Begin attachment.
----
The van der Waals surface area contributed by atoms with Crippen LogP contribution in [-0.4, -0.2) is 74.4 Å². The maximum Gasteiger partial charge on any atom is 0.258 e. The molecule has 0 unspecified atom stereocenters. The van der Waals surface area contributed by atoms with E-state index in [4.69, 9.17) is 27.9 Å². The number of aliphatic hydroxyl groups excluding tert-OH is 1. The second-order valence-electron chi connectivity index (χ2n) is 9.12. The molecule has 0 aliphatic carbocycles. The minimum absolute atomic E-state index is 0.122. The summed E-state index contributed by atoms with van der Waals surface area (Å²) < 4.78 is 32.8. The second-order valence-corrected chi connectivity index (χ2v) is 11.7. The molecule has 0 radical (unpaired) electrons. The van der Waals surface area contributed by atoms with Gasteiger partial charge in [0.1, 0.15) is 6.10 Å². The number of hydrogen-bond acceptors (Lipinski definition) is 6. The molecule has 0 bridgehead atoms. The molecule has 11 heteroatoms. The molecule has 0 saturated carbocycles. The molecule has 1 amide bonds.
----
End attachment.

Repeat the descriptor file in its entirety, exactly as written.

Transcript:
The van der Waals surface area contributed by atoms with Crippen LogP contribution in [-0.4, -0.2) is 74.4 Å². The maximum Gasteiger partial charge on any atom is 0.258 e. The molecule has 0 unspecified atom stereocenters. The van der Waals surface area contributed by atoms with E-state index in [4.69, 9.17) is 27.9 Å². The number of aliphatic hydroxyl groups excluding tert-OH is 1. The second-order valence-electron chi connectivity index (χ2n) is 9.12. The molecule has 0 aliphatic carbocycles. The minimum absolute atomic E-state index is 0.122. The summed E-state index contributed by atoms with van der Waals surface area (Å²) < 4.78 is 32.8. The second-order valence-corrected chi connectivity index (χ2v) is 11.7. The molecule has 0 radical (unpaired) electrons. The van der Waals surface area contributed by atoms with Gasteiger partial charge in [0.1, 0.15) is 6.10 Å². The number of hydrogen-bond acceptors (Lipinski definition) is 6. The molecule has 0 bridgehead atoms. The molecule has 11 heteroatoms. The molecule has 0 saturated carbocycles. The molecule has 1 amide bonds.